Structural Change and the Manufacturing Sector in the Brazilian Economy: 2000–2014

  • Carlos Aguiar de Medeiros
  • Fabio Neves Peracio Freitas
  • Patieene Alves Passoni
Part of the Palgrave Studies in Latin American Heterodox Economics book series (LAHE)


There is an extensive literature that discusses two related processes of structural change that would characterize the Brazilian economy since the 1990s, the deindustrialization and regressive specialization processes. We argue that most of the latter literature based their investigation on indicators that, though traditional, are not sufficient to support their conclusions on the continuity and intensity of the two structural change processes under analysis. Indeed, the traditional indicators of deindustrialization involving the manufacturing industry share of total value added and employment are limited for various reasons. First, because we believe that a deindustrialization analysis should focus its attention on the subset of manufacturing activities that are responsible for the main technological flows within the economy. Second, because these indicators are directly related to the investment to output ratio and the latter is positively related to the trend rate of growth of output. Thus, a decrease in the trend rate of growth of the economy can lead to the misleading conclusion that a deindustrialization process is going on. On the other hand, the traditional indicator for the analysis of regressive specialization, the manufacturing industry share of total exports, can also lead to misleading inferences if not complemented by the use of other indicators. This is particularly true in the case of the Brazilian economy, which has a strong presence and competitiveness in the three major primary commodity groups (agricultural, mineral, and oil), all of them positively affected by the fast expansion of the Chinese economy in the period under analysis. In order to overcome the limitations of these traditional indicators, we focused our analysis on the performance of the innovative industry group (II)—which comprises those manufacturing industries most related to the process of technological innovation and diffusion in the economy—used indicators of the II competitiveness in external (the Brazilian share in world exports) and internal (the domestic production share on total intermediate and final demand) markets, and analyzed the evolution of the density of the II interindustry relations (its backward and forward linkage indicators) over the period. Our analysis shows that the deindustrialization and regressive specialization processes in the Brazilian economy have not been as continuous and intense as suggested by the existing literature. In particular, we show that such processes are concentrated in the period from 2010 to 2014, due to the innovative industry group (II) competitiveness loss in domestic and external markets.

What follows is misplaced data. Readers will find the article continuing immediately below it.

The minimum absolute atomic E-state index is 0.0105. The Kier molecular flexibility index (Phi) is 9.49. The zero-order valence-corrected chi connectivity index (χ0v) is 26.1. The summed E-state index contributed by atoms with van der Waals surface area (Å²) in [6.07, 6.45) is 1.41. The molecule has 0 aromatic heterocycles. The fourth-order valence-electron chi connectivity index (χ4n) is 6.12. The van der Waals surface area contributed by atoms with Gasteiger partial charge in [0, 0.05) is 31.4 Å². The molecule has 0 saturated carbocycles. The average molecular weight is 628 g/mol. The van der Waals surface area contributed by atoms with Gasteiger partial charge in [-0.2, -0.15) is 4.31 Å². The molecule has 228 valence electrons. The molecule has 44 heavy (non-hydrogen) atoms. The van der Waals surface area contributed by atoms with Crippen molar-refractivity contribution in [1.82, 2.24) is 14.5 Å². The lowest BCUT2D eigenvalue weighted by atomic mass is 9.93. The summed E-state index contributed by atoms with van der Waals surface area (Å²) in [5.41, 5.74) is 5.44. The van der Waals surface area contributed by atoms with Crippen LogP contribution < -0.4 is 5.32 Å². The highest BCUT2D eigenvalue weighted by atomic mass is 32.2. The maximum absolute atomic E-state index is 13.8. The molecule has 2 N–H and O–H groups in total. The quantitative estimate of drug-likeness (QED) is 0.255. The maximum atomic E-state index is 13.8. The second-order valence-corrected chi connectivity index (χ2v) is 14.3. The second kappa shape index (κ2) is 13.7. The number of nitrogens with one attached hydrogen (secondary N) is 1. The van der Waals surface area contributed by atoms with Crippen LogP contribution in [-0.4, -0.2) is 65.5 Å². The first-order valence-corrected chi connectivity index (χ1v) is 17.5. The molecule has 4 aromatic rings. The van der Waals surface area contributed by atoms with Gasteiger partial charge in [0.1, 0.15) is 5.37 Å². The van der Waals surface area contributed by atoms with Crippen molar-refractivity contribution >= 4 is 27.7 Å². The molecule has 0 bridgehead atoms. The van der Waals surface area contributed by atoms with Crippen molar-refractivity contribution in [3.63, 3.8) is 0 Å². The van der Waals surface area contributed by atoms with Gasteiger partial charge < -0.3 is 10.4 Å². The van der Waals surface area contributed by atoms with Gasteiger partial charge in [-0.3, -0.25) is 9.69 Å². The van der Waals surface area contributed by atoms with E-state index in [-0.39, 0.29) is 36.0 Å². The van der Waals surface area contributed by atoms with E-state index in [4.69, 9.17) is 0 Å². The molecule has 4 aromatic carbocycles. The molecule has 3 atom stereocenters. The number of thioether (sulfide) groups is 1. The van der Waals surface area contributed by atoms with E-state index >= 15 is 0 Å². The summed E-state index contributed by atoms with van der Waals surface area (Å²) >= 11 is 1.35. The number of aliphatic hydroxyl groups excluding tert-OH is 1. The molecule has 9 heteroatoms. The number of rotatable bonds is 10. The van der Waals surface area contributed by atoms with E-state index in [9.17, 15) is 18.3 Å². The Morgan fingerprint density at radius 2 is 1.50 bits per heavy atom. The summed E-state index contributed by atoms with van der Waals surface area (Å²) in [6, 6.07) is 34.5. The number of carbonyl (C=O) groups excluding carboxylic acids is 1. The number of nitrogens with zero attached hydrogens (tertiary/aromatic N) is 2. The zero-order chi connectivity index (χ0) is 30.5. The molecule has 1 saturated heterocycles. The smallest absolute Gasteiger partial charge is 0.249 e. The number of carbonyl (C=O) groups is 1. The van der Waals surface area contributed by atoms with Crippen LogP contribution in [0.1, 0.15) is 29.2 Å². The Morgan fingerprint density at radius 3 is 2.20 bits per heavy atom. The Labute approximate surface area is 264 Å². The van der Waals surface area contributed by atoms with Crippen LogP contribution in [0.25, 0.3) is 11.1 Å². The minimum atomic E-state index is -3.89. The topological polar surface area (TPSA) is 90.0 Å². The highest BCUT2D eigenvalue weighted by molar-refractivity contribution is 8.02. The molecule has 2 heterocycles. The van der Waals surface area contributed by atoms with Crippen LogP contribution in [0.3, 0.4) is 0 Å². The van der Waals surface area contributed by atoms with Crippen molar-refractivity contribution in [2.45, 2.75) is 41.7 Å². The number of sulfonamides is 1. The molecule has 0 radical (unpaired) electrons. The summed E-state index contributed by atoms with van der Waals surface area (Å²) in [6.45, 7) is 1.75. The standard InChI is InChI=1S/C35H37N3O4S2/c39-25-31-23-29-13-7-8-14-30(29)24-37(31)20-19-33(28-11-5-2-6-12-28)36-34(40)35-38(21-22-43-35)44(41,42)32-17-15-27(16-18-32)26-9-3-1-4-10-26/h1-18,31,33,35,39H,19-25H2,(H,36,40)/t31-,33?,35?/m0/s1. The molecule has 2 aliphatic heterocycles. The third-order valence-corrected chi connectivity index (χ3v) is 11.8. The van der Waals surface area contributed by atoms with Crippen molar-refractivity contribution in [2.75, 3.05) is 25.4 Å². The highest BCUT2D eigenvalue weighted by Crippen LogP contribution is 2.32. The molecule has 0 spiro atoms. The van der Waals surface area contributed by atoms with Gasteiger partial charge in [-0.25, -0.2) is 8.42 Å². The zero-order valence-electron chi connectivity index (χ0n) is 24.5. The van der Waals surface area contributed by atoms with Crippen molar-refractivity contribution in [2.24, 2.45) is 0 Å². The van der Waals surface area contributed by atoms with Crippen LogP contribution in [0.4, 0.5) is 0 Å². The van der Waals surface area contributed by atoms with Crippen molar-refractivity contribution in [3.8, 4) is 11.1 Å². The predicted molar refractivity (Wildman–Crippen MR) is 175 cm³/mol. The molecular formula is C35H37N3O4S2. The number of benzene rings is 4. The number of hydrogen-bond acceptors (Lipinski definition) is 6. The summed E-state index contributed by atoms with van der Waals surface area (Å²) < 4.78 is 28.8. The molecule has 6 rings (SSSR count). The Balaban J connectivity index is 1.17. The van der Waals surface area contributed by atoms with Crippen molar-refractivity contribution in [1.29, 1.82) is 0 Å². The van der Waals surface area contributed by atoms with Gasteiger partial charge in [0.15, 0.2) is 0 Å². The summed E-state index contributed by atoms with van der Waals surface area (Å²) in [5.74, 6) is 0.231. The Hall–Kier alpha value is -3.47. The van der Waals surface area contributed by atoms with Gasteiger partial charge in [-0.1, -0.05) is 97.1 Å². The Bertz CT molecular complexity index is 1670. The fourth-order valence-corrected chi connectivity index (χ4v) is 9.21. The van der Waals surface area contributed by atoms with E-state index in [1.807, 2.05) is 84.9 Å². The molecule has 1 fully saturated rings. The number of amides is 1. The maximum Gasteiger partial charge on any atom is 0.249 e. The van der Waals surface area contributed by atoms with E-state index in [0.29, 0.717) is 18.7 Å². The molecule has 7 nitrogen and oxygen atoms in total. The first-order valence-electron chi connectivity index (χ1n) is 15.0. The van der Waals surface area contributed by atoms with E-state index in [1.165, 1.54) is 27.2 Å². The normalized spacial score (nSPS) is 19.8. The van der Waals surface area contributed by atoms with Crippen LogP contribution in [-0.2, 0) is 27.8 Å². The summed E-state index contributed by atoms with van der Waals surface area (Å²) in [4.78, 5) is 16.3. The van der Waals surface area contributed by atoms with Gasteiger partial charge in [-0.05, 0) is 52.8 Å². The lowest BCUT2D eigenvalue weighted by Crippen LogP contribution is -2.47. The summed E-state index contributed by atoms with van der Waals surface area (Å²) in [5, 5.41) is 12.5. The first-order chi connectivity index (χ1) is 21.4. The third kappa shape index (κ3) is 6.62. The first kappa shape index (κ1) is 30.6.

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© The Author(s) 2019

Authors and Affiliations

  • Carlos Aguiar de Medeiros
    • 1
  • Fabio Neves Peracio Freitas
    • 1
  • Patieene Alves Passoni
    • 1
  1. 1.Economics Institute of the Universidade Federal do Rio de Janeiro (UFRJ)Rio de JaneiroBrazil

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